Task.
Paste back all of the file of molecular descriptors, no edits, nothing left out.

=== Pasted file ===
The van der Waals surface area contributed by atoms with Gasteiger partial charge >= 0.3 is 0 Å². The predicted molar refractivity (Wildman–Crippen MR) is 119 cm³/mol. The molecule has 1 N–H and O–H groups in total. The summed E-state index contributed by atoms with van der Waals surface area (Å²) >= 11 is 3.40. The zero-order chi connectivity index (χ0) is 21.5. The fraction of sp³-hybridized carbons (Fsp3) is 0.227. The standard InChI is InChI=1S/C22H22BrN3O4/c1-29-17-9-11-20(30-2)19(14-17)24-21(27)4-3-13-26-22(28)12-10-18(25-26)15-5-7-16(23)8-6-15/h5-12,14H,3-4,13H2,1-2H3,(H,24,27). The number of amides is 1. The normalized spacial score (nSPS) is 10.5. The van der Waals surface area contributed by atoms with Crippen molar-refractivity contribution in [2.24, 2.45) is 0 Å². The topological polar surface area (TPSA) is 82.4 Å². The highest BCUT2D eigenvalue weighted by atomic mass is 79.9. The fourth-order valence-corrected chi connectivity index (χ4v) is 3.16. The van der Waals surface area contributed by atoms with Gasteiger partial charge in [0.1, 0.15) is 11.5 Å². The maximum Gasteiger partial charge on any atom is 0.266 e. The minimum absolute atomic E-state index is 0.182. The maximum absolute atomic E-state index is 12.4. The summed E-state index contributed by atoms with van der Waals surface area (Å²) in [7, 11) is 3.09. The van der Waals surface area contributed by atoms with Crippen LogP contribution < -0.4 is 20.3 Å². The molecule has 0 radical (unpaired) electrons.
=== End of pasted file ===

The van der Waals surface area contributed by atoms with Gasteiger partial charge >= 0.3 is 0 Å². The predicted molar refractivity (Wildman–Crippen MR) is 119 cm³/mol. The molecule has 1 N–H and O–H groups in total. The summed E-state index contributed by atoms with van der Waals surface area (Å²) >= 11 is 3.40. The zero-order chi connectivity index (χ0) is 21.5. The fraction of sp³-hybridized carbons (Fsp3) is 0.227. The standard InChI is InChI=1S/C22H22BrN3O4/c1-29-17-9-11-20(30-2)19(14-17)24-21(27)4-3-13-26-22(28)12-10-18(25-26)15-5-7-16(23)8-6-15/h5-12,14H,3-4,13H2,1-2H3,(H,24,27). The number of amides is 1. The normalized spacial score (nSPS) is 10.5. The van der Waals surface area contributed by atoms with Crippen molar-refractivity contribution in [2.24, 2.45) is 0 Å². The topological polar surface area (TPSA) is 82.4 Å². The highest BCUT2D eigenvalue weighted by atomic mass is 79.9. The fourth-order valence-corrected chi connectivity index (χ4v) is 3.16. The van der Waals surface area contributed by atoms with Gasteiger partial charge in [0.1, 0.15) is 11.5 Å². The maximum Gasteiger partial charge on any atom is 0.266 e. The minimum absolute atomic E-state index is 0.182. The maximum absolute atomic E-state index is 12.4. The summed E-state index contributed by atoms with van der Waals surface area (Å²) in [7, 11) is 3.09. The van der Waals surface area contributed by atoms with Crippen LogP contribution < -0.4 is 20.3 Å². The molecule has 0 radical (unpaired) electrons.